Blind men and an elephant

ElephantImage credit: WELS net, “Elephant crossing” August 5, 2006, via Flickr, CC BY-NC 2.0.

It was six men of Indostan
To learning much inclined,
Who went to see the Elephant
(Though all of them were blind),
That each by observation
Might satisfy his mind.

The First approached the Elephant,
And happening to fall
Against his broad and sturdy side,
At once began to bawl:
“God bless me! but the Elephant
Is very like a WALL!”

The Second, feeling of the tusk,
Cried, “Ho, what have we here,
So very round and smooth and sharp?
To me ’tis mighty clear
This wonder of an Elephant
Is very like a SPEAR!”

The Third approached the animal,
And happening to take
The squirming trunk within his hands,
Thus boldly up and spake:
“I see,” quoth he, “the Elephant
Is very like a SNAKE!”

The Fourth reached out an eager hand,
And felt about the knee
“What most this wondrous beast is like
Is mighty plain,” quoth he:
“‘Tis clear enough the Elephant
Is very like a TREE!”

The Fifth, who chanced to touch the ear,
Said: “E’en the blindest man
Can tell what this resembles most;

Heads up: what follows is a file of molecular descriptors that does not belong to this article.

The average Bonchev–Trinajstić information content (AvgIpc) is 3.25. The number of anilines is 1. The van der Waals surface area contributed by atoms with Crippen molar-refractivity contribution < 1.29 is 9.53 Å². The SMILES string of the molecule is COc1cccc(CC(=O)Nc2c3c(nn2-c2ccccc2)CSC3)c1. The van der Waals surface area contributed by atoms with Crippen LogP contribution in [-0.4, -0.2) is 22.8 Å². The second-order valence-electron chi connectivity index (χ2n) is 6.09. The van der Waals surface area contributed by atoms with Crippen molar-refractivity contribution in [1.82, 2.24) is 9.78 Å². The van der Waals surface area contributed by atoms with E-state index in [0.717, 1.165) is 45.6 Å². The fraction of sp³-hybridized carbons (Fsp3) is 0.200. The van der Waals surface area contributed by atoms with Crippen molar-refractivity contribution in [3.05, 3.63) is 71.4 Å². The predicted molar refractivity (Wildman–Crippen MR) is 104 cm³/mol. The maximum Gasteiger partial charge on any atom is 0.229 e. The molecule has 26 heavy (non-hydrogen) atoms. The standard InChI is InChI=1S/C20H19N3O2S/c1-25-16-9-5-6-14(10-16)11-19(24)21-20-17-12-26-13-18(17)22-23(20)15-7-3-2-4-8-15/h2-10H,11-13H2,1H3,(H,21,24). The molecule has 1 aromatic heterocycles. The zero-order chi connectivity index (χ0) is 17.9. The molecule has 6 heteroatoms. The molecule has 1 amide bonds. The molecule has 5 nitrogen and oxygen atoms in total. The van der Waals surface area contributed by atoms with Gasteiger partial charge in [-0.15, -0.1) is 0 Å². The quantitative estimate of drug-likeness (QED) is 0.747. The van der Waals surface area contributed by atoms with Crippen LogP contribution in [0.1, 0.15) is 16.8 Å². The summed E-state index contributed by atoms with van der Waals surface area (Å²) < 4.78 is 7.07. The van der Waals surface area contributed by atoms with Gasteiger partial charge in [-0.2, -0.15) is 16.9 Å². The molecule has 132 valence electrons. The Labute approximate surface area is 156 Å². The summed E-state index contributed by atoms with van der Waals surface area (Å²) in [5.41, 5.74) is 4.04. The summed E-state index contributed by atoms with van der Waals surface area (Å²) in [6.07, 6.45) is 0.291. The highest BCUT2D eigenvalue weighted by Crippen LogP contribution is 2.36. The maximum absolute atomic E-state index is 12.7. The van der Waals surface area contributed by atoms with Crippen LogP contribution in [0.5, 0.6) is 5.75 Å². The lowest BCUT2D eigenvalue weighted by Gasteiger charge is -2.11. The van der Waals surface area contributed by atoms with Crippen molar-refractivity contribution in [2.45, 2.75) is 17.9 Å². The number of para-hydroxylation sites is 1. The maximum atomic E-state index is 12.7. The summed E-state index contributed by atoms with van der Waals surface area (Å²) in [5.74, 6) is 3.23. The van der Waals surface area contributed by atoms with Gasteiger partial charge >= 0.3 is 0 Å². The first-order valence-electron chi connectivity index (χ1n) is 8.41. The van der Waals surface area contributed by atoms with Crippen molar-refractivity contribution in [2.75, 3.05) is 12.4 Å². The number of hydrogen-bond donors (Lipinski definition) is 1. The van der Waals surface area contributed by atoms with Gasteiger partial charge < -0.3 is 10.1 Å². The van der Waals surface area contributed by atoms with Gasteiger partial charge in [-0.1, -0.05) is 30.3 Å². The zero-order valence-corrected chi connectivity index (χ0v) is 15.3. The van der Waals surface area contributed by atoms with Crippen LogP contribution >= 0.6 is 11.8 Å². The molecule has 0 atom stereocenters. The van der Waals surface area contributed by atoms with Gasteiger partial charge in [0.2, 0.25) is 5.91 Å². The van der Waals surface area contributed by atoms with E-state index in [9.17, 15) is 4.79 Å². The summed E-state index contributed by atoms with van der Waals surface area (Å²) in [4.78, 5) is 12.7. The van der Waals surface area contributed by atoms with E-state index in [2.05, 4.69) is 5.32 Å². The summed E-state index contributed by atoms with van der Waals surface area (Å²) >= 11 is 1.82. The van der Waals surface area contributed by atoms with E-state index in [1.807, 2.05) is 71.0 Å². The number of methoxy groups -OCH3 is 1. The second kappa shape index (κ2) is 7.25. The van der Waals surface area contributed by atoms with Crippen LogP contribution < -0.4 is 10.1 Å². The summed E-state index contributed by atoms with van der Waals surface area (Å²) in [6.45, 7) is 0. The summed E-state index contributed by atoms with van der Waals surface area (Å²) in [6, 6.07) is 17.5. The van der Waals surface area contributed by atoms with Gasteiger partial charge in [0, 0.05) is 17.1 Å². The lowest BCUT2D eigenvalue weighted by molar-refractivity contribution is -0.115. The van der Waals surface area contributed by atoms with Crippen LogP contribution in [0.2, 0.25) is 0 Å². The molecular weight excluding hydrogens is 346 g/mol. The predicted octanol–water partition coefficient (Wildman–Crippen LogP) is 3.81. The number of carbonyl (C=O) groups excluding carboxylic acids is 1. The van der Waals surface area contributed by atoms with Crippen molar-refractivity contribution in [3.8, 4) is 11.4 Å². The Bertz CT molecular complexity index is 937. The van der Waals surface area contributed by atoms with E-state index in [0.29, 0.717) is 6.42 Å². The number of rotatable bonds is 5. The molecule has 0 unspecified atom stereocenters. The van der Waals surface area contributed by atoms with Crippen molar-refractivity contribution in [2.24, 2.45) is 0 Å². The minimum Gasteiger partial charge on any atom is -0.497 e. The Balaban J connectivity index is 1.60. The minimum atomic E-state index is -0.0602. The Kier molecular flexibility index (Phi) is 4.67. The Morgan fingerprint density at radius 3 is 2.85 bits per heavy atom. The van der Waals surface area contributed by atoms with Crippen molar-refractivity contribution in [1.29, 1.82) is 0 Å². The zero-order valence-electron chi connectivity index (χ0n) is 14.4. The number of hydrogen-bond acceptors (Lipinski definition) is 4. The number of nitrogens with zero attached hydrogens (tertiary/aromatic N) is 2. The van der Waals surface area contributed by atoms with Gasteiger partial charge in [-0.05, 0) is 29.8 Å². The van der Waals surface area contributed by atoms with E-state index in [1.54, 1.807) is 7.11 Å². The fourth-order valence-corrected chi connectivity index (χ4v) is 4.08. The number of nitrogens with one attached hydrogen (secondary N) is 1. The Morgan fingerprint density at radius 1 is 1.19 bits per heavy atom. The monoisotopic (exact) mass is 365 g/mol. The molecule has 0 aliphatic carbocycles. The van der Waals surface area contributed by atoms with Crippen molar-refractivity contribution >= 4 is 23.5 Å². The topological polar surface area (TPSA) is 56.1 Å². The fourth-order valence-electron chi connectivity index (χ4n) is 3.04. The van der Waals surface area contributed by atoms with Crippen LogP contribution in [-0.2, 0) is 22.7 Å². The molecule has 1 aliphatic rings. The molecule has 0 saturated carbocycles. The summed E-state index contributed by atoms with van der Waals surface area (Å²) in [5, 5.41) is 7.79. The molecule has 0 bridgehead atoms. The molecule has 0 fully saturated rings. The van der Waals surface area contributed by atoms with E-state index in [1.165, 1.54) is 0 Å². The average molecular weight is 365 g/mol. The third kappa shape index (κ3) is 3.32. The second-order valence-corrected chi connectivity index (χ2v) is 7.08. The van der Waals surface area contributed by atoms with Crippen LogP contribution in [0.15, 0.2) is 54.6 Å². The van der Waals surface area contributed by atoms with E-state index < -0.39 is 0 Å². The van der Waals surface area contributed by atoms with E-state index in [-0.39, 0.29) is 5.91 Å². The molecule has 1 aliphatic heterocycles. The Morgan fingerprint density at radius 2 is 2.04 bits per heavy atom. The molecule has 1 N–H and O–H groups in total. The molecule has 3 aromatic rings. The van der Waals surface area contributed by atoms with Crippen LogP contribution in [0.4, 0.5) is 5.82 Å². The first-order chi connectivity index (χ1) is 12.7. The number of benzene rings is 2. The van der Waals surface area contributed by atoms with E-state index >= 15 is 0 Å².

Deny the fact who can,
This marvel of an Elephant
Is very like a FAN!”

The Sixth no sooner had begun
About the beast to grope,
Than seizing on the swinging tail
That fell within his scope,
“I see,” quoth he, “the Elephant
Is very like a ROPE!”

And so these men of Indostan
Disputed loud and long,
Each in his own opinion
Exceeding stiff and strong,
Though each was partly in the right,
And all were in the wrong!

This poem by John Godfrey Saxe called “The Blind Men and the Elephant” is about the blind men who are trying to comprehend what an elephant is. Each of them approaches the animal from a different side and the animal seems something else to every man, depending on what part of the elephant they touch. Based exclusively on their own subjectivity and completely ignoring all other opinions or the bigger picture they draw wrong conclusions about the real nature of an elephant.

In my opinion, something similar may happen in research. Driven by our own research agendas we may sometimes lose out of sight all other perspectives or the general context. We may be biased to a certain extent, but this should not limit us as the blind men from Saxe’s poem. A researcher, in my view, should remain as objective as possible, open-minded to the research of his/her colleagues on the same topic, and keep in mind the overall picture.



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